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Kenya as a Party to World Health Organisation’s Framework Convention on Tobacco Control (WHO-FCTC) has an obligation to implement its recommendations in order to protect the public from the devastating health, environmental and social-economic effects of tobacco production and consumption.

Kenya domesticated the FCTC through enactment of the Tobacco Control Act (TCA), 2007), which set forth a legislative framework covering various key issues in tobacco control and prescribed measures to protect the public from the harms of tobacco.

But more than a decade after enactment of the law, the country still lags behind in a few issues that are critical for effective tobacco control as a public health agenda that if not addressed quickly, could impede realisation of Universal Health Coverage (UHC) goals.

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Bearing in mind that UHC is one of the pillars of President Uhuru Kenyatta's Big Four agenda, Kenya has a duty to consider all its facets.

Controlling tobacco should be considered urgent and one of the key strategies to eliminate non-communicable diseases.

The first pending issue is the ratification of the Protocol to Eliminate Illicit Trade in Tobacco Product, also known as Illicit Trade Protocol (ITP).

This is a protocol to the FCTC that was adopted by the Conference of the Parties to the FCTC at its fifth session (COP 5) in Seoul, Korea, in 2012.

The protocol seeks to eliminate all forms of illicit trade in tobacco products in line with Article 15 of the FCTC by establishing a range of measures to prevent illicit trade, promote law enforcement and provide the legal basis for international co-operation to strengthen tobacco control interventions.

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Illicit flow of tobacco in the Kenyan market has been identified as a major problem in the fight to control tobacco use.

The illegal tobacco denies the country revenue and makes the product cheaper for users.

Kenya signed the protocol in May 2013 but is yet to ratify it. In December 2018, the National Assembly unanimously adopted the proposal for Kenya to ratify the protocol, thereby setting stage for the Ministry of Foreign Affairs to complete the process of depositing signed instruments to the relevant United Nations agency.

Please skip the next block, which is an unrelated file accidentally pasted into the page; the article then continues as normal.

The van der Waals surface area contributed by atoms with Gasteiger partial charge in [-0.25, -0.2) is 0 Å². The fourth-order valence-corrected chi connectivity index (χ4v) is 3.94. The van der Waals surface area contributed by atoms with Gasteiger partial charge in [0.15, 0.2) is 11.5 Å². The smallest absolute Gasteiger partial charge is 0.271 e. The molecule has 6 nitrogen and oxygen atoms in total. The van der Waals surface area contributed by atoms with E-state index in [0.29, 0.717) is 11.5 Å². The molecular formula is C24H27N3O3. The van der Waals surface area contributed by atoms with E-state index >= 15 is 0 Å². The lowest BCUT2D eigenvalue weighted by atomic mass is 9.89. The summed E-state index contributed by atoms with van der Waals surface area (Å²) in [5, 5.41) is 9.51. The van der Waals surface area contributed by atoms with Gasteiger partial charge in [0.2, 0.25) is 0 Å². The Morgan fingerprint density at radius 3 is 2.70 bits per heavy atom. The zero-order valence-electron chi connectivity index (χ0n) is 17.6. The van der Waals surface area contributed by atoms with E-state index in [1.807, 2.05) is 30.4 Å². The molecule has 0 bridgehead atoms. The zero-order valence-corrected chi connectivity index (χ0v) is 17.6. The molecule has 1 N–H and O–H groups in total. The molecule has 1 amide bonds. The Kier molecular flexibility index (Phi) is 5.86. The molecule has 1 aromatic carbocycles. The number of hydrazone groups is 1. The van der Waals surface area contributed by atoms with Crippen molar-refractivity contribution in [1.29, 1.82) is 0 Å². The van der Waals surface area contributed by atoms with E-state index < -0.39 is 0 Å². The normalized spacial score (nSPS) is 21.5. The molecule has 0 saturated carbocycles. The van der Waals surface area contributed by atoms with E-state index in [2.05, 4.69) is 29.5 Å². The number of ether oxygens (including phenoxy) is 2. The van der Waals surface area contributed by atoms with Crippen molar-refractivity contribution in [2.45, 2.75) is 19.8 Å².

This came after more than five years of advocacy by local tobacco control actors for Kenya to complete the process by ratifying the protocol.

The delay in ratification of the protocol is a setback to the country's efforts to effectively address illicit tobacco trade, subsequently affecting measures aimed at safeguarding public health.

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Globally, Kenya is considered a leader in control of illicit trade in tobacco products through the Excisable Goods Management System (EGMS).

Ratification of the protocol therefore, will form a basis for stronger policy and legislative framework for the control of illicit trade in tobacco products in Kenya, and complement current efforts of the government in controlling illicit trade in tobacco products through the EGMS.

Further, it will give Kenya a voice in global discussions as the world sets the foundation for implementation of the protocol.

As a leader in the region, Kenya has the onerous task of setting standards for other countries on tobacco control.

Once Kenya manages to control illicit flow and ensure that all tobacco in the market is  taxed then, as a country, we shall safely say we are on the route to controlling tobacco use.

The Supreme Court recently ruled that Tobacco Control Regulations (2014) are constitutional.

These regulations were challenged in court by the industry in 2015 and have since gone through a long battle through the various courts.

We call upon the government to move with speed and implement the regulations as they have been the missing link in controlling tobacco use.

Any further delay could only mean that the tobacco industry is still pushing its agenda.

Notable is the fact that the industry just recently introduced another product - the nicotine pouches - which could get more people hooked.

The regulations are critical in facilitating effective implementation of tobacco control as they give guidance on key areas such as operationalisation of the Tobacco Control Fund, application of Graphic Health Warnings on tobacco products, public-tobacco industry interactions and protection against exposure to secondhand tobacco smoke, among others.

The delayed judgement was an obstacle, as it held back effective implementation of tobacco control and protection of public health as envisioned in the Constitution and UHC goals.

In the recently launched National Tobacco Control Strategic Plan 2019-2023 by the Ministry of Health, both the ITP and Tobacco Control Regulations have been recognised as critical to achievement of the strategic plan’s goals as well as protection of public health in the country.

We, therefore, call on government to act on its obligations to the FCTC to protect public health by fast-tracking ratification of the ITP following the judgement on the Tobacco Control Regulations.

Lastly, we urge the government to also educate the public on dangers of tobacco use. Citizens need to know their rights concerning the responsibility of the industry towards them in case of any dangers that tobacco use may expose them to.

Ms Wanyonyi is the executive director of the International Institute for Legislative Affairs (IILA)

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World Health Organisation Tobacco
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